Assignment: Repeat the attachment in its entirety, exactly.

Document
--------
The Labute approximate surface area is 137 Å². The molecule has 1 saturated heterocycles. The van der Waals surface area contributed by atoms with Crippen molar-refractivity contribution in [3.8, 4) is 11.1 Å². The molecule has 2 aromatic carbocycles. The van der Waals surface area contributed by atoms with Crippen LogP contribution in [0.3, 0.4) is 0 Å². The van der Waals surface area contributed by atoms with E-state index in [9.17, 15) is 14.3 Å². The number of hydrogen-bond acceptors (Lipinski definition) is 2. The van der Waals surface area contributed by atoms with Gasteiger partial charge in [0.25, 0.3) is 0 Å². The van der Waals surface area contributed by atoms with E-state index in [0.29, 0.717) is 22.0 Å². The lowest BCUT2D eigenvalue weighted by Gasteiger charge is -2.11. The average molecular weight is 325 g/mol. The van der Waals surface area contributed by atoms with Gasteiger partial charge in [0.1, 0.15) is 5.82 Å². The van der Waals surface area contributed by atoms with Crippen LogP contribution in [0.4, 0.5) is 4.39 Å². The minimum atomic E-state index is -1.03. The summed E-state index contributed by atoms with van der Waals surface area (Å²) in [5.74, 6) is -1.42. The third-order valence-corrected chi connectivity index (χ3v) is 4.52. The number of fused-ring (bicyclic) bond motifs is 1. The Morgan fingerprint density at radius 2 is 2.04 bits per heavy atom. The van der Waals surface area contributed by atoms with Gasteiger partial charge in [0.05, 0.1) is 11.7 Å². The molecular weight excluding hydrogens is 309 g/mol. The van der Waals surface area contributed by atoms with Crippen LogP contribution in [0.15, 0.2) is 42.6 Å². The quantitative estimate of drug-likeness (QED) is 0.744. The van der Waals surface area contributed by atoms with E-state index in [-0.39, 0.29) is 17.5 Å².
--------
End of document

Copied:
The Labute approximate surface area is 137 Å². The molecule has 1 saturated heterocycles. The van der Waals surface area contributed by atoms with Crippen molar-refractivity contribution in [3.8, 4) is 11.1 Å². The molecule has 2 aromatic carbocycles. The van der Waals surface area contributed by atoms with Crippen LogP contribution in [0.3, 0.4) is 0 Å². The van der Waals surface area contributed by atoms with E-state index in [9.17, 15) is 14.3 Å². The number of hydrogen-bond acceptors (Lipinski definition) is 2. The van der Waals surface area contributed by atoms with Gasteiger partial charge in [0.25, 0.3) is 0 Å². The van der Waals surface area contributed by atoms with E-state index in [0.29, 0.717) is 22.0 Å². The lowest BCUT2D eigenvalue weighted by Gasteiger charge is -2.11. The average molecular weight is 325 g/mol. The van der Waals surface area contributed by atoms with Gasteiger partial charge in [0.1, 0.15) is 5.82 Å². The van der Waals surface area contributed by atoms with Crippen LogP contribution in [0.4, 0.5) is 4.39 Å². The minimum atomic E-state index is -1.03. The summed E-state index contributed by atoms with van der Waals surface area (Å²) in [5.74, 6) is -1.42. The third-order valence-corrected chi connectivity index (χ3v) is 4.52. The number of fused-ring (bicyclic) bond motifs is 1. The Morgan fingerprint density at radius 2 is 2.04 bits per heavy atom. The van der Waals surface area contributed by atoms with Gasteiger partial charge in [0.05, 0.1) is 11.7 Å². The molecular weight excluding hydrogens is 309 g/mol. The van der Waals surface area contributed by atoms with Crippen LogP contribution in [0.15, 0.2) is 42.6 Å². The quantitative estimate of drug-likeness (QED) is 0.744. The van der Waals surface area contributed by atoms with E-state index in [-0.39, 0.29) is 17.5 Å².